PARANORMAL BELIEFS AND PERSONALITY TRAITS IN CROATIA

Igor MIKLOUŠIĆ, Boris MLAČIĆ, Goran MILAS

Abstract


The goal of this study was to assess the relationship between the Five Factor Model of personality and the belief in the paranormal. Participants (N=307) were students from the University of Zagreb, Croatia. The measures used were the IPIP version of the Five Factor Model questionnaire (Goldberg et al., 2006) along with the Revised Paranormal Belief Scale (Tobacyk, 1988). The factor analysis of the latter yielded three previously unreported paranormal belief dimensions named: General paranormal belief, Traditional religious belief and Rituals and practices. The most significant personality correlations with all three factors were found for Openness, Conscientiousness and Neuroticism, respectively. Results to an extent confirmed previous findings, suggesting that open individuals accept more General paranormal beliefs, while rejecting Traditional religious belief. Conscientiousness displayed an opposite trend being positively related to Traditional religious beliefs and negatively to General paranormal beliefs. Finally, Neuroticism was related to Rituals and practices, i.e. superstitions, divinations and occult control of life outcomes. The relations are however modest ranging from 0.11 to 0.25. Both the novel paranormal belief structure and its significance to personality are discussed within an evolutionary perspective, with guidelines for further research highlighted in the end.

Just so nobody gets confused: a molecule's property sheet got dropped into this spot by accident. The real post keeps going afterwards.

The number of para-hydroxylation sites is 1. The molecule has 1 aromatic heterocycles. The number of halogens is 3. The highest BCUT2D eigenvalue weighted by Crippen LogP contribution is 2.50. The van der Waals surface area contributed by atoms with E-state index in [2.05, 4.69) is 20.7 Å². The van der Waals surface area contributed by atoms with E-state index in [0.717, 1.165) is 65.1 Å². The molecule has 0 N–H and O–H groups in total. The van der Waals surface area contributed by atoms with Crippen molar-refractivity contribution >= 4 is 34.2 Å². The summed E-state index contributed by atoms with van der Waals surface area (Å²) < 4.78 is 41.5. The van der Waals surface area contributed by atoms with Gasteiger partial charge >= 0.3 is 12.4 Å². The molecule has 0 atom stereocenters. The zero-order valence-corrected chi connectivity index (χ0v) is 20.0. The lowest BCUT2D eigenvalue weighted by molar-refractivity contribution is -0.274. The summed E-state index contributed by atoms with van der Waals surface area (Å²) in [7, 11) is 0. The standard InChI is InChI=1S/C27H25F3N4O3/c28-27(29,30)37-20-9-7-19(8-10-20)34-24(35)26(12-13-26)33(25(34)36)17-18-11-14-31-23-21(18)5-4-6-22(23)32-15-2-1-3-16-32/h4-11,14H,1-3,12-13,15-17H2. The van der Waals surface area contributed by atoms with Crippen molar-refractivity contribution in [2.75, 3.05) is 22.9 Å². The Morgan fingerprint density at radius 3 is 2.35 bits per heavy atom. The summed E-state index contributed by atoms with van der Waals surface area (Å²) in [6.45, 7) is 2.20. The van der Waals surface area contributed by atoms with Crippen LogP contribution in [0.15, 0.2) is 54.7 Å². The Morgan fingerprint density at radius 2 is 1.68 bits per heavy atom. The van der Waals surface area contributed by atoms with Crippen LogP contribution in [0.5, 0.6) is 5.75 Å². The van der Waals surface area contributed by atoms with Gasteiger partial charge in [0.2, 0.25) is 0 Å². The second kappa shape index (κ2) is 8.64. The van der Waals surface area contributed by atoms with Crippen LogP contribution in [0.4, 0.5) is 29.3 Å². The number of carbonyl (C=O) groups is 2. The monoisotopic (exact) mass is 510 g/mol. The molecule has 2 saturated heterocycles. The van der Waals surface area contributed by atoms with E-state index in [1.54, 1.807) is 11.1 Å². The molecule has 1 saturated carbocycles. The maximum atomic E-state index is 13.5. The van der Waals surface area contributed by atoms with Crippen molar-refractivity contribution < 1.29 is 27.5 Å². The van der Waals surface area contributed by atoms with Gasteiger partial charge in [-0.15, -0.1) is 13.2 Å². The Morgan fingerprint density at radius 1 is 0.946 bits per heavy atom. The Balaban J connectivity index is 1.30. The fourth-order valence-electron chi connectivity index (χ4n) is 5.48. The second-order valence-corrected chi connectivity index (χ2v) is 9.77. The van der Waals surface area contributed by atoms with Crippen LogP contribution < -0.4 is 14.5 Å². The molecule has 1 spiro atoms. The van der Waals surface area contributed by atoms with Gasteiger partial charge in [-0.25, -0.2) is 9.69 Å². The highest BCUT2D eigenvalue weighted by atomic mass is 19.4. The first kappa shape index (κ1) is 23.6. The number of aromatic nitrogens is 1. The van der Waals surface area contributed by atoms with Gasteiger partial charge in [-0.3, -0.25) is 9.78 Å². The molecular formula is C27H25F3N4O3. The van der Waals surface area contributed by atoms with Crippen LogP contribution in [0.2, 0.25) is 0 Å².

Keywords


paranormal beliefs; personality traits; Tobacyk; Five Factor Model; evolution

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